The Youth Ambassadors Project
Youth in disadvantaged, urban schools often feel disempowered and lack opportunities to feel connected to school. This dampens aspirations for college and careers and short-circuits current motivation for academics. The current project aims to further develop a program aimed at increasing student empowerment and school engagement by targeting students’ sense of purpose.
Actualization of purpose in disadvantaged youth is complicated by their histories and contexts. They need the value and skills of diligence and generosity, a positive sense of the future, forgiveness—to not be unduly weighed down by the past and current circumstances—and the creativity to see beyond their immediate reality and envision and move toward a real purpose for themselves.
Purpose is thereby connected to 5 core supportive values:
Future mindedness (mindset/aspiration),
Diligence (grit, perseverance),
Generosity (service, civic/school engagement and contribution)
Forgiveness—(unless these youth are able to forgive/get past their negative circumstances, they will not be able to move forward toward their purpose) and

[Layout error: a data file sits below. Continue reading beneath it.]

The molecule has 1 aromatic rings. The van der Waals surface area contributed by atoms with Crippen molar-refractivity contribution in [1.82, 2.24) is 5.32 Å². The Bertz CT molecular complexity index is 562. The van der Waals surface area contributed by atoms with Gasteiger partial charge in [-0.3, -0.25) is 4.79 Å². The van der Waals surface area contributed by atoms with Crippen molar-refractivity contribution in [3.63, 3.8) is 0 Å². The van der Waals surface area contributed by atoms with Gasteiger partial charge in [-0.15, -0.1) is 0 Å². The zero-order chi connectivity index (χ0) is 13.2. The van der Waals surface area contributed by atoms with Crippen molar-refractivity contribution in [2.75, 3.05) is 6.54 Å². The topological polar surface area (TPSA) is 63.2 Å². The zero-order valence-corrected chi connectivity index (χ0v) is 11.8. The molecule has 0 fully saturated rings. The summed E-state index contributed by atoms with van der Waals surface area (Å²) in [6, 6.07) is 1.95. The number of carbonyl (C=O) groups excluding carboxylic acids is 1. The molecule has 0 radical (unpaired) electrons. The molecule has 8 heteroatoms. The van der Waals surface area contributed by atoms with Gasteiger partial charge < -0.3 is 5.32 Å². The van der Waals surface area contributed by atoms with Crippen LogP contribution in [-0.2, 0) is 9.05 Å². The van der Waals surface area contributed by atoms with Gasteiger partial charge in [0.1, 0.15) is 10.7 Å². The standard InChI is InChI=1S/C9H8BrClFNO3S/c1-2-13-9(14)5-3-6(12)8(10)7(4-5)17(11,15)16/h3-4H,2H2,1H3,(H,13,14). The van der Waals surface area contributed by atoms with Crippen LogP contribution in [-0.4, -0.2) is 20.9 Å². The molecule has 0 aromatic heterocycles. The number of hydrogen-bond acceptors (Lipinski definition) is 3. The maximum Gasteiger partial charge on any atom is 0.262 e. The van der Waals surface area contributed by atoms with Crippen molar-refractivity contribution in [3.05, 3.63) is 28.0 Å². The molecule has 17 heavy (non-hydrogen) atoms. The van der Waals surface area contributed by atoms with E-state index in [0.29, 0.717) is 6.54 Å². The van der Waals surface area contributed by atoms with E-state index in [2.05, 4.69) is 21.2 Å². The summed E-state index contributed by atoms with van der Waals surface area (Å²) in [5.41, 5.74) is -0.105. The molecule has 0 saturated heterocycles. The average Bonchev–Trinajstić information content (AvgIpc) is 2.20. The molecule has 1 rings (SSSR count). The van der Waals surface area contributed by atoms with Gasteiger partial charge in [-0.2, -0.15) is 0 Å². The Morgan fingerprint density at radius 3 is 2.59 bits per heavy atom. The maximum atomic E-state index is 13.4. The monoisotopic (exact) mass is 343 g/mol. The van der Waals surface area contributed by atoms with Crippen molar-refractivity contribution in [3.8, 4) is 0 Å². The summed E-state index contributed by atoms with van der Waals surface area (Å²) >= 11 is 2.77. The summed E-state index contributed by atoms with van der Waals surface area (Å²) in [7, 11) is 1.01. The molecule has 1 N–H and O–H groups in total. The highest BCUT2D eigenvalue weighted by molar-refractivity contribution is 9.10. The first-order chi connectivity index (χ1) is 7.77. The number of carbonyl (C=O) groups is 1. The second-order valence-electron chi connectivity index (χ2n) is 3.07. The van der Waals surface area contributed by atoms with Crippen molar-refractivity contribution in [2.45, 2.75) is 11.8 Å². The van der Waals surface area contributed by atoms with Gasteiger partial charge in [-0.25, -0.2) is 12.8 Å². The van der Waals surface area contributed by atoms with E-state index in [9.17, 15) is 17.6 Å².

Creativity, to be able to see things around them in ways different from their peers, what the media say, even what their unempowered peers say, and to be able to think on their feet and improvise to reach their goals successfully and with integrity.
This is not to the exclusion of other core values, of course. However, these are the most essential and actionable within a school context, and therefore capable of serving as vehicles for bring social-emotional, moral, and character development into the mainstream of education.
The Ambassadors Program provides training, leadership, and character development opportunities for two student-elected members of every homeroom within a middle school. These student leaders facilitate student discussions about problems students are facing and bring consensual student feedback to the school’s Student Council for action. Ongoing Ambassador training and weekly Ambassador-led student discussions aim to enhance purpose and related values in both the Ambassadors and their peers. Ultimately, the Ambassador Program aims to increase school-wide engagement, empowerment, and motivation for learning. This project evaluates the effectiveness of the Ambassadors Program and its impact on Ambassadors’ and other students’ sense of purpose, the values supporting sense of purpose, school engagement, empowerment, and academic outcomes. This research will help provide evidence for the Ambassadors Program generalizability to other schools that are characterized by student alienation and de-motivation for learning and achievement.